However, the way that the sabre rattling is going on all sides, I'm worried that the politics will get in the way.
“We deal successfully with thousands of attacks every day,” ... it's just the other 500 that get in past the Welcome mat.
Re: too much hate
"Oh, and no mention of the Terry Gilliam cameo?"
Well that was quite good, but wasn't the steam punk a bit out of place considering everything else? or was it a comment about the standard of IT in social services?
I might be a bit uneducated on things, by why does the app need a separate server to fetch the email from your mail-server and then serve it to the phone?
My current (non Outlook/non exchange) setup has the app directly connect by IMAP to the mail-server and handles push notifications without polling. What is wrong with that solution?
I can't comment on why people don't like your post, however I want to answer what you have said. I don't think that the FCC has said that commercial premesis must allow anyone to carry anything they want onto their premesis; nor have they said that they have to allow any activity.
However, the RF bands used by WiFi are open, un-licensed bands free for use by the public, as long as certain rules are obeyed. The FCC is claifying, in un-technical terms, that blocking peoples use of that band it not allowed (you are not allowed to broadcast noise with unlimited power to block people, nor are you allowed to send otherwise legal transmissions that block people).
Re: nice one
"You may be surprised to learn Reader and Flash are not their only products."
Perhaps the original poster knows this already.
For example, we use Lightroom, and still now in 2015 it does not support the idea that you store your photo library on a network and allow you to have your photos and the catalogue for them on that network. Allowing concurrent users to access that same catalogue would be even better!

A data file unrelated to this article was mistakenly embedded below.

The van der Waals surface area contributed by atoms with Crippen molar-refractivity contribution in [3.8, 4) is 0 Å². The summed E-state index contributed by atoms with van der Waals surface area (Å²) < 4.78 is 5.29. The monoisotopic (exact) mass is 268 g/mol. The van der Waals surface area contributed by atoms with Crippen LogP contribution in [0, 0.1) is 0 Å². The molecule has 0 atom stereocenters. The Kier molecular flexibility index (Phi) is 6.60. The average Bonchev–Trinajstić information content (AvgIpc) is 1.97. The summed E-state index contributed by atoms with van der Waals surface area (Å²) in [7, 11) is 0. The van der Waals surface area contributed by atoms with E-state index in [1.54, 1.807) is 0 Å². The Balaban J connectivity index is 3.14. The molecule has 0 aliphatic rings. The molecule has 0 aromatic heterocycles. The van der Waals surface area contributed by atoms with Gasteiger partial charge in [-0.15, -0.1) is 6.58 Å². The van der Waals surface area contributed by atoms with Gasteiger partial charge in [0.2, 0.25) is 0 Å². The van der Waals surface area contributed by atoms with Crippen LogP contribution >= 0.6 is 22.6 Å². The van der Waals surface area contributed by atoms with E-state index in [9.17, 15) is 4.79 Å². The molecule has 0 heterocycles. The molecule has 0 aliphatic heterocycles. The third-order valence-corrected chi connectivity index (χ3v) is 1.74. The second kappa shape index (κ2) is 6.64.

Wake up Adobe. The network has existed for more than 50 years, and I don't see many laptops that support 8TB of photos without them being stored externally. (I'm not even going to mention CC - oops!)
Re: A charming mental image.
"So basically android is bollocks, and google is being a c*nt then."
Android is pretty good IMHO, however, you are spot on with point 2.
As an aside, this bug would not be possible on an iDevice - no WiFi Direct. If you shoot a video of your friends kid on your phone and try to transfer it to him, you are met with:
"What's WiFi Direct? My iPhone doesn't have that."
"OK, so you have copied the video to your NAS over WiFi, how do I connect to that with an iPhone?"
Me: How about transfer by Bluetooth? - "No only bluetooth works for headphones."
"OK, tell you what, you'll have to email it to me." so that the video is sent all around the world to get from one phone to the one 2cm from it.
Re: Not sure why that was downvoted @DougS
Hasn't MS just done the same though? Haven't they said that they are not going to fix the security bugs in IE 9 (The default in most corporate PCs), and that the solution is to download another browser?
"Few vendors would be as generous in this situation"
To be honest, if Ford decided to flick a switch that means all previously bought cars suddenly stopped working, they'd have to do something similar. Of course, if Google didn't want to do that, they'd just have to keep the old service working without change and switch on a new, independant service for the new cameras.
Alas this is the problem with buying a piece of hardware that needs a connection to the borg back home just to relay video from a camera sitting next to me to the laptop on my lap!
Re: Seagate 3TB